That was the future of legal blogging

Last night, 35 legal bloggers, tweeters and journalists descended on 1 Crown Office Row chambers to debate the future of legal blogging. Twitter was abuzz with the event, and you can read the tweets even if you are not signed up to a Twitter account.

The panel was made up legal bloggers David Allen Green (Jack of KentNew Statesman), Carl Gardner (Head of Legal) and Adam Wagner (UK Human Rights Blog), and was chaired by Catrin Griffiths, editor of The Lawyer.

The event was a great success. I will write about it in more detail soon, as I hope will others. The one and a half hour discussion was always interesting and animated, and continued in earnest over drinks and substantial nibbles afterwards. There was also a complete reversal of the usual protocol that mobile phones should be turned off, and many people tweeted from the event. One of our editors even made a successful eBay bid.

A common sentiment was that legal blogging complements and can work alongside legal journalism. The audience was a genuine mix of what one might call, non-pejoratively, the “traditional” media and the “new” media. Many spoke of the public interest of fact-checking coverage of legal news, which bloggers and tweeters were well placed to do, being enthusiasts with quick fingers and no sub-editors.

Another was that although legal tweeting had marked the end of a few legal blogs, in fact it is just another form of legal blogging and certainly one which could live alongside it.

We discussed hot topics such as whether anonymity has a legitimate part to play: yes it does, but legal job-seekers need not necessarily be afraid of revealing themselves. Also, the vexed question of commenters, and whether they should be pre-moderated or not. The panel all said that the commenters to their sites were usually extremely helpful and constructive.

By the end of the seminar, we had spent so much time discussing the present and all of its challenges that we had barely mentioned the future.

I will write a fuller account soon, and an audio podcast will be available in the next few days. In the meantime, you can read the detailed and interesting discussion which happened during the event on Twitter here (#lawblogs), with thanks to Isabel McArdle who live tweeted for us. You don’t need to be signed up to Twitter to read it.

On the basis of last night, legal blogging and tweeting undoubtedly has an exciting future. With so many enthusiastic and dedicated people involved it is hard to see how it couldn’t.  We are almost certainly aiming to organise a bigger event in the next few months. Watch this space.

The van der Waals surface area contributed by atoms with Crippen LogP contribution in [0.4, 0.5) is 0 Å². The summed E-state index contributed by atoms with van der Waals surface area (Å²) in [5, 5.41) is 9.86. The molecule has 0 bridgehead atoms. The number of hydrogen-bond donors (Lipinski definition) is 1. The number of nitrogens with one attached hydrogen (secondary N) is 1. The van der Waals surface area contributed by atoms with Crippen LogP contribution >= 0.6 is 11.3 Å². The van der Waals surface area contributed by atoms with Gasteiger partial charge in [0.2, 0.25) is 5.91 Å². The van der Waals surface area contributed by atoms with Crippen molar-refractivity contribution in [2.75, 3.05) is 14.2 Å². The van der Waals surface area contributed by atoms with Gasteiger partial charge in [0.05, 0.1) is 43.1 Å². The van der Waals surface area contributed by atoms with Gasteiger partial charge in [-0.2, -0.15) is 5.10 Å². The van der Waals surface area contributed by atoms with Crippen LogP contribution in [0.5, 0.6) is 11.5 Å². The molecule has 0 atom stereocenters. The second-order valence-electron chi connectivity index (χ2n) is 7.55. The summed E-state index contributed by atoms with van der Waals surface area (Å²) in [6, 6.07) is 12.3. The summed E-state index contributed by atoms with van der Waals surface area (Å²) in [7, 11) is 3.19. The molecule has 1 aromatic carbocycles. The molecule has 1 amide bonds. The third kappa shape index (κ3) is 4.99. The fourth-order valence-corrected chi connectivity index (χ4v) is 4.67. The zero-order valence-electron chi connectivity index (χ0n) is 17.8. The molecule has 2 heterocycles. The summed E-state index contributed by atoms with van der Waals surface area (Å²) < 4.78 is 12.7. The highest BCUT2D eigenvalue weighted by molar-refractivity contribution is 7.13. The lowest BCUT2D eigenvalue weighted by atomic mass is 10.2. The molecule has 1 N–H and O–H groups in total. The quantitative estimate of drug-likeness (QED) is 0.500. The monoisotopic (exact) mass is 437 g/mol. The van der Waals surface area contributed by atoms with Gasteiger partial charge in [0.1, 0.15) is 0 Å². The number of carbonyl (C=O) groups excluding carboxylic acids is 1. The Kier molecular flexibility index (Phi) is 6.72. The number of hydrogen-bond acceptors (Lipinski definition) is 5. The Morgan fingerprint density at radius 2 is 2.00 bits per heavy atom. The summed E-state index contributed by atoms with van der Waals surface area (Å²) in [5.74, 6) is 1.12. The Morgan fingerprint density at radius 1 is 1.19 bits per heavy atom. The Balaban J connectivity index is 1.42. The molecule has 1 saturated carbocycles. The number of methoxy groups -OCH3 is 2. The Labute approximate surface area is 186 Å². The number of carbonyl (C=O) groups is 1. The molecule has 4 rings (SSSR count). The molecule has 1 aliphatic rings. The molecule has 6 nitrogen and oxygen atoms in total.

Sign up to free human rights updates by email, Facebook, Twitter or RSS

Read more

9 thoughts on “That was the future of legal blogging

  1. Looking forward to hearing the podcast but I suspect the market has massive room for expansion and I hope that lawyers see the tremendous opportunities and don’t get too bogged down in analysing the risk but look at the upside. I fear that if law firm management starts to play too big a role that it will end up like reading a whole bunch of me too websites, and just another self-promotional tool. We need also to educate our clients as to how to consume the content. At the moment there is still too much ignorance around aggregation – RSS or a reader. iPads will help but there is no point generating content that only a few read.

    Julian

  2. Pingback: Newsflash: Legal Bloggers are real people! Reflections on the #LawBlogs seminar « Ashley Connick's blog

  3. Sorry to have missed this event, not least the opportunity to meet virtual friends and contacts. It’s good to see the enthusiasm and dedication evident in those who tweeted and have subsequently blogged about it.

    I’ve been blogging and commenting on law blogging since 2004 when there were less than a handful of blogs. Unfortunately, too often these days blogging (and Twitter) are seen simply as marketing channels which rather reduces the average quality and utility of the media. That’s to be expected and we can’t be too precious about what is a blog. But it’s great that LawBlogs has highlighted some of the best and I look forward to LawBlogs II.

  4. Pingback: Blogging for lawyers « Law, Justice and Journalism

  5. @Nick Homes:

    “Unfortunately, too often these days blogging (and Twitter) are seen simply as marketing channels which rather reduces the average quality and utility of the media.”

    That’s what I’ve seen a lot of too, and was a little apprehensive that’s what this event would be full of. Fortunately not… I think it could be a very productive community in which to discuss issues like freeing legal data, digital open justice etc…

Comments are closed.